Over the course of the weekend there are workshops with Nell Farrell, Conor O'Callaghan, Mark Gwynne Jones, River Wolton and - for children - David Harmer. There is also to be a ceilidh in the Village Hall, a film "Bright Star" about Keats and readings by three Derbyshire laureates. The first night, though, was very much about poetry as performance and four very different poets were on hand.

John Hegley is a disarming performer - seemingly casual but precisely delivered. We heard some of his 'greatest hits' - 'Eddie Don't Like Furniture' and 'Luton Bungalow' - indeed we were part of the performance. Special mention to Karl from Chapel-en-le-Frith who was Section C in the audience participation. John also read from his newest collection, "Peace, Love and Potatoes". [There was an animated discussion and vote on the best way to roast potatoes - the par-boilers prevailing].

Also reading was Conor O'Callaghan who tried to get away with a translation of Lorca's "The Unfaithful Housewife" only but was required to read a short second poem. Conor clearly believes you should leave them wanting more.

Nell Farrell decided that four was a safe number of poems and included the title piece from her collection - A Drink With Camus After The Match. Anyone who kept an allotment would sympathise with another poem about the damage done by vandals and pigeons. Most of the women in the audience would understand her account about learning to wee out-of-doors.

After the interval we heard Kathy Towers who read 10 short poems prompted by Dr Bach's Flower Remedies and a longer Elegy for her parents - inspired, in part, by a fondness for JS Bach's Double Violin Concerto. All four poets captured the complete attention of the audience of more than 100 squeezed into the Church.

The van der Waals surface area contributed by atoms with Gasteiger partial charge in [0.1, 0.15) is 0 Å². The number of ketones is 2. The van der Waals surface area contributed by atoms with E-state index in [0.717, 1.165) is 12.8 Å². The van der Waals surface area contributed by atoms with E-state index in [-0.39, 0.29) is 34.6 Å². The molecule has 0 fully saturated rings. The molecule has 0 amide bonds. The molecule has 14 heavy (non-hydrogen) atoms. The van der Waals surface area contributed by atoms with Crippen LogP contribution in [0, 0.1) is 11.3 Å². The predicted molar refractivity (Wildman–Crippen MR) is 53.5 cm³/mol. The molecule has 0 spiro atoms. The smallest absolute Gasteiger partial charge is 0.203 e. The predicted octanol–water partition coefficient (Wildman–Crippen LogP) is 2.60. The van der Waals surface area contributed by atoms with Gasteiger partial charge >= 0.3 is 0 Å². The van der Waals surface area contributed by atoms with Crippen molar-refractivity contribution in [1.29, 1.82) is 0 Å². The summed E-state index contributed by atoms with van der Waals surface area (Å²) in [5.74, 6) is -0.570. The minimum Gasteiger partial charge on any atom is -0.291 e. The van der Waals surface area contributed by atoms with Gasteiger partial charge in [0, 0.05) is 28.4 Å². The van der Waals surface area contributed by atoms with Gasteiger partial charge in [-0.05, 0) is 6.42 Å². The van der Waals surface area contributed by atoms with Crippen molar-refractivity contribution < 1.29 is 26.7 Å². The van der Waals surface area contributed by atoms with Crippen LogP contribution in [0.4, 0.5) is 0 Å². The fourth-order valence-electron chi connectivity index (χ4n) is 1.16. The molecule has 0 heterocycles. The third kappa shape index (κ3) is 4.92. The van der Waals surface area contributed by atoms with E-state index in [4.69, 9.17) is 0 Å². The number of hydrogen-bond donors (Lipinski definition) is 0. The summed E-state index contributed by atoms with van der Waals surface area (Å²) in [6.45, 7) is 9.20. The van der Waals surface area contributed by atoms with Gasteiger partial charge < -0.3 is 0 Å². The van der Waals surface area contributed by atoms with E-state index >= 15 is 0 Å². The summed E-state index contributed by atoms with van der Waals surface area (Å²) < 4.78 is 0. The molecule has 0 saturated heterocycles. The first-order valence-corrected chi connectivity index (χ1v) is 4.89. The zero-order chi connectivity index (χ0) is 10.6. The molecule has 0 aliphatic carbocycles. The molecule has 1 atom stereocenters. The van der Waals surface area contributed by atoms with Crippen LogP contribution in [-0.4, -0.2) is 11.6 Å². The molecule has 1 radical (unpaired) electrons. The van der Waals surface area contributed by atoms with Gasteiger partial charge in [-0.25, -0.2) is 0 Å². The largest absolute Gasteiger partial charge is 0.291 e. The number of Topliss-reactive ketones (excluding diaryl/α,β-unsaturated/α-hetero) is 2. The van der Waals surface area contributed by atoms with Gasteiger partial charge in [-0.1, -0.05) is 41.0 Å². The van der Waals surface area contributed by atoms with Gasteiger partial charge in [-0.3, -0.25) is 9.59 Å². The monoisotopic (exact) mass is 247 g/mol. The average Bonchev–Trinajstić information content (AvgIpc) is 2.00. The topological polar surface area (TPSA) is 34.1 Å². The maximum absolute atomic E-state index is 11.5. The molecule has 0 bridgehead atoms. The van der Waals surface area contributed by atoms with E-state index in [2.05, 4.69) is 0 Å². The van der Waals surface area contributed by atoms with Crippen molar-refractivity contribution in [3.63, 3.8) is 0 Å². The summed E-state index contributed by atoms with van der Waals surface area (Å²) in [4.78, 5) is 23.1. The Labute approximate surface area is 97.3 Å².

As we left the Church there was a further treat and surprise - a soundscape playing from churchyard trees. A special ending to the beginning of the first Litton Poetry Festival.

Keith Savage

SOUVENIRS - Palabras Latinas

A moment of calm?

Prepare to be charmed as troubadour Mike Payton and smiling, glamorous Brazilian storyteller Ana Lines take us on a whirlwind journey across continents, gathering stories as souvenirs.

As we sit at candlelit tables at the start of the evening, Mike bursts in behind us with his guitar, demonstrating a beautiful and surprisingly Latin-sounding singing voice. His strong opening number, Caminante No Hay Camino, proves the springboard for the first of many enticing stories of kings and queens, animals, magic and morality.

There are tales within tales but there is also the over-arching story of Mike and Ana's volatile relationship as they travel the world together. In one of the most affecting parts, Ana's smile fades as she recalls being abandoned by him in Rio during the Carnival. In a place where she should be happy amongst her own people, she feels desperately alone and journeys into the Rainforest where under an ancient tree, an old woman taps her on the shoulder with a story to tell...

Though not a couple in real life, Mike and Ana have a real rapport with each other (and us) and I wondered whether they might consider developing their relationship scenes a little more, giving us a little more context to their flare ups for example. Music and dance can speak louder than words however and this romantic evening also includes passionate tango and salsa demonstrations plus a touching closing song - 'No sei perque te quiero' (I don't Know Why I Love You).

More of Mike's fantastic singing would add even more variety to the show but storytelling is the main focus here and there are a wealth of unusual, witty and captivating tales from Greece, Norway, Italy, Africa and other exotic locations. With his ability to transform himself easily into different characters, Mike will also be worth catching amongst the Matlock Storytelling Café group performing Fire and Ice at The Source on Jul 19 and 20 as part of the Fringe.

All these performers need now is a bigger audience so bring your friends and prepare to party!

Stephanie Billen